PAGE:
It was on a poorly lighted roadway in the dark of night that Ron Melancon bumped into the cause that's occupied him for eight years.

The Richmond, Va., resident was at the wheel of the family car when he plowed into the back of a homemade trailer. It had no taillights or reflectors, and it was painted black, which made it virtually impossible to see.

He was surprised a second time when he learned that such a towing arrangement was perfectly legal in his state. There were no regulations on trailers weighing less than 3,000 pounds in Virginia.

That's when Melancon, a former emergency medical technician, decided to learn more about how utility trailers are regulated in the U.S. He discovered that 10 states don't require registration, and nine don't require safety chains -- a fail-safe measure that keeps trailers secured if a tow hitch fails.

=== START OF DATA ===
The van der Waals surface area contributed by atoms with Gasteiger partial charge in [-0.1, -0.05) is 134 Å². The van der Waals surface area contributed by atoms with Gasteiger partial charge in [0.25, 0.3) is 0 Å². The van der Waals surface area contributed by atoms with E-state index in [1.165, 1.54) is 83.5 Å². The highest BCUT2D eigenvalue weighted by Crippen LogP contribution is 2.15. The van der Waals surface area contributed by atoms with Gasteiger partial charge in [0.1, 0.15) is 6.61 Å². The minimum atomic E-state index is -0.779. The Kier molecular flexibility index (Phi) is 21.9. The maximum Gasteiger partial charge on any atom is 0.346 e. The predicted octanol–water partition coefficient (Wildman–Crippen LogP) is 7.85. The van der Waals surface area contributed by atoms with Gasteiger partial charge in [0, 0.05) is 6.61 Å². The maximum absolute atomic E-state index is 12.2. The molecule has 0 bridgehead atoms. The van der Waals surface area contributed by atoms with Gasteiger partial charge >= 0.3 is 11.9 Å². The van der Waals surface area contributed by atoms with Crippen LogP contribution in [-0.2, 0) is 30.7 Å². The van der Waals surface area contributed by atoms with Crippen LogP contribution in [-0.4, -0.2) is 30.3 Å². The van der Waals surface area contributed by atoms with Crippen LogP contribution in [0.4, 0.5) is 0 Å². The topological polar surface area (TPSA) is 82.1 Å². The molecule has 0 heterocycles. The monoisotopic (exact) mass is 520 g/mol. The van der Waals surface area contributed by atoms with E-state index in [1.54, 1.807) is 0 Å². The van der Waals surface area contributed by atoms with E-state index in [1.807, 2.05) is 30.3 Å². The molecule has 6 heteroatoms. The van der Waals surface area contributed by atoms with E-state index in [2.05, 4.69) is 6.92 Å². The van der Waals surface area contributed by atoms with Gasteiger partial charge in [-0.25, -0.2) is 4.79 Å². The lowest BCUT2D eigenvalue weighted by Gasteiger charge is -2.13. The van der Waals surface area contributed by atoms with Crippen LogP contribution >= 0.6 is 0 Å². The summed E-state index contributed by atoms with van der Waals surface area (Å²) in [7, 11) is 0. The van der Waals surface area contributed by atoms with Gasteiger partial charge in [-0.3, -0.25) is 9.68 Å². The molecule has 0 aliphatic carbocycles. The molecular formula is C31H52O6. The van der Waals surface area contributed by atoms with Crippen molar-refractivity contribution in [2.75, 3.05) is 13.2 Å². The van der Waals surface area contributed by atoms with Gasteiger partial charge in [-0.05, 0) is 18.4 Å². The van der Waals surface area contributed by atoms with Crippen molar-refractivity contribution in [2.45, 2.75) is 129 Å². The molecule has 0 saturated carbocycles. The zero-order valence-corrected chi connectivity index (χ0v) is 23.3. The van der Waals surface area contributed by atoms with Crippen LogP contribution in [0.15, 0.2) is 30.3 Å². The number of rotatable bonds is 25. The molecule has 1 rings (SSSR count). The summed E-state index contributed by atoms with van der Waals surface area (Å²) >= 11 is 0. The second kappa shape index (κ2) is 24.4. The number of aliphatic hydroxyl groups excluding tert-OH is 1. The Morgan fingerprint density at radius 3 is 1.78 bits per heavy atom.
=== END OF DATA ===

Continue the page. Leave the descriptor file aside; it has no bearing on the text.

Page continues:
Then came a more worrisome discovery: He found that accidents involving trailers account for about 400 fatalities and 21,000 injuries each year. He unearthed a letter from then-Secretary of Transportation Norman Mineta to Congress stating that accidents involving vehicles towing trailers increased 36 percent from 1992 to 2000.

The more he learned, the more perplexed he became.

He regularly scours the Web for news accounts of trailer accidents. His findings appear across the top of his website, "Since 1975, 15,592